Separation often acts as a test, whether it intentional or unintentional, and to my delight, I have a small little team of supporters cheering me on this adventure of mine. While I probably could have survived [ definitely not thrived] without them, it makes it a whole lot easier knowing that someone I know is watching Lucy and Molly, people are sending me little notes and gifts, letters and postcards, and people are generally interested in what I am doing.
I am thankful for a gained perspective on the world and its people.
I’ve traveled a fair amount prior to joining the Peace Corps. I’ve even been outside the country for an extended period of time before. I always try to be a temporary local rather than a tourist whenever I go some place new. But staying in a neighborhood for a week or even a month at a time is not the same as staying in one place for a year [or two if I make it that long]. Being in the Peace Corps gives one the opportunity to truly immerse oneself in a community, and if that person is lucky, have the community accept them as one of their very own.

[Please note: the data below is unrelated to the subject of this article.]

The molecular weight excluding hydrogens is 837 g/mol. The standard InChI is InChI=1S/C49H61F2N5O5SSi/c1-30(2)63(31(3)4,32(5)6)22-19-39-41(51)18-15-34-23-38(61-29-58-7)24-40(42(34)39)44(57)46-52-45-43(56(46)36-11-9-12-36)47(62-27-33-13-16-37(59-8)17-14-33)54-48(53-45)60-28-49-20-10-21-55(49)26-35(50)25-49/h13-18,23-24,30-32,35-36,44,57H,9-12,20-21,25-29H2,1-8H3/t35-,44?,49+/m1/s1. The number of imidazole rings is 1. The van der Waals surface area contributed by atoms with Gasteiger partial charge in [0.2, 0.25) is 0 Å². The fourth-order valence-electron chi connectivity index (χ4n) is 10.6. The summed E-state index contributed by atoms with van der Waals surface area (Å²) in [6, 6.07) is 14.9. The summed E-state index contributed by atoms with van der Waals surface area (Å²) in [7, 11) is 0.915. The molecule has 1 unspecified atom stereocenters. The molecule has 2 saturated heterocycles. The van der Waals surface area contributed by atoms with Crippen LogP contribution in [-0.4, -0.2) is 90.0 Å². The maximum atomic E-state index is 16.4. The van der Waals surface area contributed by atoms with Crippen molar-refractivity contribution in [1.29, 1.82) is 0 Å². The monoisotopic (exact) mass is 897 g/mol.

I often think to myself how lucky I am to be experiencing the world through a different lens while I spend each day immersed in a community on the other side of the world. With each culture brings unique values and it has been enlightening and refreshing to experience Rwandan values, and see how they take precedence over things that are often obsessed over in the American world, such as technology, material items, money and work. Life here has changed my perspective on my personal values and I am grateful for the lifelong lesson my neighbors has taught me.
I am thankful for my cohort.
We are now a group of 22 unique and individual souls having lost a member just a few weeks ago. [She went home; she didn’t die]. To be honest I would have never even crossed paths with a lot of my cohort, let alone entertained friendship. But at almost 6 months in, I now have a ‘brother’, and a handful of close friends in the cohort which makes sticking out through the tough times a little easier. Being together [however brief] during this last week has made me realize how much I miss those who don’t live so close to me.